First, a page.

A $500 fine against a Manitoba broker illustrates the importance of documenting conversations with a client when advising on business interruption coverage in a commercial insurance policy.
The broker, Edward Tetrault, provided a quote to his commercial business client on Nov. 2, 2015. The quoted included a $500,000 building limit on a replacement cost basis, 90 per cent co-insurance and a $1,000 deductible. Also included was a Loss of Income, Profits form—Actual Loss Sustained.
According to a decision by the Manitoba Insurance Council, released Monday, when the coverage was first arranged, the client asked the broker: “The quote u gave us are we able to shave it down a bit…Maybe take wage loss off and replacement at $400K.”
The client said that when the broker explained business interruption at the time the policy was first purchased in 2015, she understood it to be coverage for wage loss. Since the business owners were not taking wages, they did not believe they needed business interruption coverage.
The broker believed the client understood the consequences of lowering the limits and eliminating the business interruption coverage, based on their discussions at the time the policy was purchased.
In September 2016, the broker attended the client’s business and noted the policy was up for renewal. He identified that the policy did not contain business interruption coverage.
The stories diverge at this point. In a discussion away from the public area of the business, the client says it asked the broker to add the coverage on renewal. The broker, on the other hand, said the client did not give him instructions to do so, adding that he was awaiting these instructions before providing the coverage on renewal.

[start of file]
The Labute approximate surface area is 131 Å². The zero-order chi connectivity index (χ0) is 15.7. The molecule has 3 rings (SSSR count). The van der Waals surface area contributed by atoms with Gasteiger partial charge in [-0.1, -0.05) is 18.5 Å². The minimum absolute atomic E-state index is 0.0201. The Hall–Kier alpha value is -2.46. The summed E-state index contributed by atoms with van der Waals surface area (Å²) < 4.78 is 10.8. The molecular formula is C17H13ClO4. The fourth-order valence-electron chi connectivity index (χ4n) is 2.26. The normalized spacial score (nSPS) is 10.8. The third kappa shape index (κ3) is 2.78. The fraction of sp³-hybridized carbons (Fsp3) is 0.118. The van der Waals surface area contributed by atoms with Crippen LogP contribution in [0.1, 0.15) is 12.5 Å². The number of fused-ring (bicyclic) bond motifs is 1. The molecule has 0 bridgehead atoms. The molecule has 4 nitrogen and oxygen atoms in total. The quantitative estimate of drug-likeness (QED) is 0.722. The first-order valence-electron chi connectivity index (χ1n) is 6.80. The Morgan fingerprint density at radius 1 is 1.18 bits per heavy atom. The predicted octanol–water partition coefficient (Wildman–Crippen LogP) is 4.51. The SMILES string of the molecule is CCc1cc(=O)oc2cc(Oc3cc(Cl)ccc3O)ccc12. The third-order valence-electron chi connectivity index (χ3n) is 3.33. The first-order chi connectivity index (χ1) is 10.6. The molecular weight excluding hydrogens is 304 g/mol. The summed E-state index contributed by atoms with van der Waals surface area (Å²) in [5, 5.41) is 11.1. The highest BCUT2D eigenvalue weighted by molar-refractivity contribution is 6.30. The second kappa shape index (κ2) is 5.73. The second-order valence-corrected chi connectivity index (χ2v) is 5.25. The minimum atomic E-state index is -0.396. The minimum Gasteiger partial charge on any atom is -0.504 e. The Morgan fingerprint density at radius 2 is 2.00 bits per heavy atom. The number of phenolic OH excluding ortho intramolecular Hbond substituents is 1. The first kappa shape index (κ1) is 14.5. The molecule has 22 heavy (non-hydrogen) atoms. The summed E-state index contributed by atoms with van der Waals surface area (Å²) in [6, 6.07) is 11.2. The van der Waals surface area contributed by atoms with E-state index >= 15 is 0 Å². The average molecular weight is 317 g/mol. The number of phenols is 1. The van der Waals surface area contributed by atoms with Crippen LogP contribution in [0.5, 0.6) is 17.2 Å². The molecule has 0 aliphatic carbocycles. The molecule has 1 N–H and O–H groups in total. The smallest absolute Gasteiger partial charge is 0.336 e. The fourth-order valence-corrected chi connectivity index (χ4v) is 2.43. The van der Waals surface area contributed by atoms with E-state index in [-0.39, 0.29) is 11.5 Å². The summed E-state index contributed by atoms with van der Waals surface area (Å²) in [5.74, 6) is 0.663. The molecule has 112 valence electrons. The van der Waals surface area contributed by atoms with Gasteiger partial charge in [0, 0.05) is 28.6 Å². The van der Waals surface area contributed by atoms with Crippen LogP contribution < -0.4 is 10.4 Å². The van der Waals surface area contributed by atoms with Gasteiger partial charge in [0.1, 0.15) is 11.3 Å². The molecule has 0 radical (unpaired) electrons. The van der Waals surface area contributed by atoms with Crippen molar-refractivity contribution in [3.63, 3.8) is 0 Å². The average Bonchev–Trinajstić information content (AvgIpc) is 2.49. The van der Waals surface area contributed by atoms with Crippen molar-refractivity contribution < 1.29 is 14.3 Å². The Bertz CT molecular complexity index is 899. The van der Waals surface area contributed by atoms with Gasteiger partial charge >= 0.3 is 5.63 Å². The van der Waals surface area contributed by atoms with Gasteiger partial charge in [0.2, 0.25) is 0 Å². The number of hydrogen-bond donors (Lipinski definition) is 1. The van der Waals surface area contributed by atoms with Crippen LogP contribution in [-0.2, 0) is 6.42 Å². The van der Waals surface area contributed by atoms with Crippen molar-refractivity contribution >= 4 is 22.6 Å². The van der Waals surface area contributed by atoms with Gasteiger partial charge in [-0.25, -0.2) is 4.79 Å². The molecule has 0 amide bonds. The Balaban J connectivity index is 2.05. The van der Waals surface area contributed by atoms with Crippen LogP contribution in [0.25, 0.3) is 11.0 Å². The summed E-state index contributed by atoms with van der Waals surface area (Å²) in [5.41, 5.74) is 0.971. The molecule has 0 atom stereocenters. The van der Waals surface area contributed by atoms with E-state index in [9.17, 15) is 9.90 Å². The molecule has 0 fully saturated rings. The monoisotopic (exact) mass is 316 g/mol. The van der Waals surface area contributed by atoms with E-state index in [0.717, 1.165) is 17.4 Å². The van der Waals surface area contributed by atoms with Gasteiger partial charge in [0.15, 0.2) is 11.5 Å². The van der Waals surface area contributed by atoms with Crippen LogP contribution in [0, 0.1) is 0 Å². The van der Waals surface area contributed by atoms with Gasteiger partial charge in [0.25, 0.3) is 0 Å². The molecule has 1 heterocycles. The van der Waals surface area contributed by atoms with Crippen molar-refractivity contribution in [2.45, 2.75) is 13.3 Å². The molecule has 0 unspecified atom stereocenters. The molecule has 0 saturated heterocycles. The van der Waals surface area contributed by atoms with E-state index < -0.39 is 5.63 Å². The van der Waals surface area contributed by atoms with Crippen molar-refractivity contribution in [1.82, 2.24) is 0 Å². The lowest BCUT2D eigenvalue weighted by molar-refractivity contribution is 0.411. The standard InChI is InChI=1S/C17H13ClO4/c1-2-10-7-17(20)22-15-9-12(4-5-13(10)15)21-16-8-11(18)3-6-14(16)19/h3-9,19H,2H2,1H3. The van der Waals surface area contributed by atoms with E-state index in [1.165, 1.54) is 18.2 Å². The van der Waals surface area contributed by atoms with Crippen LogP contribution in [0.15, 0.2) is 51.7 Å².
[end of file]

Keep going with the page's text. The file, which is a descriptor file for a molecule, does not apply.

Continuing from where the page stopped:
“No follow up correspondence of the conversation and its outcome was provided by [the broker] to [the client] to confirm whether [the client] instructed the [broker] to apply the cover on renewal or rejected his proposal,” Manitoba’s broker regulator noted in its decision.
When the renewal came due in November 2016, the broker was out of the country and arranged for an agent to assist in the renewal. Council’s decision notes that the agent had not been told about the broker’s discussion with the client regarding the possibility of adding business interruption coverage. Although a reference to business interruption was contained in one of the agent’s emails, council said it was “unclear” whether that reference alluded to the September 2016 conversation between the broker and his client.
About two months after renewal, around Jan. 5, 2017, extensive water damage from a burst pipe closed the business. The business income loss was estimated at $40,000 and policy did not include business interruption coverage.
“Council noted that there were no file notes, correspondence or binders/cover letters outlining discussions of the important of sufficient building limits or business interruption between the [broker] and the [client],” council wrote in its decision. “Council believed there was insufficient explanation of the coverages or the importance of the coverages between the [broker] and the [client] in 2015 and in 2016. The [broker] failed to discuss the potential undervaluation of the building limits and consequences.”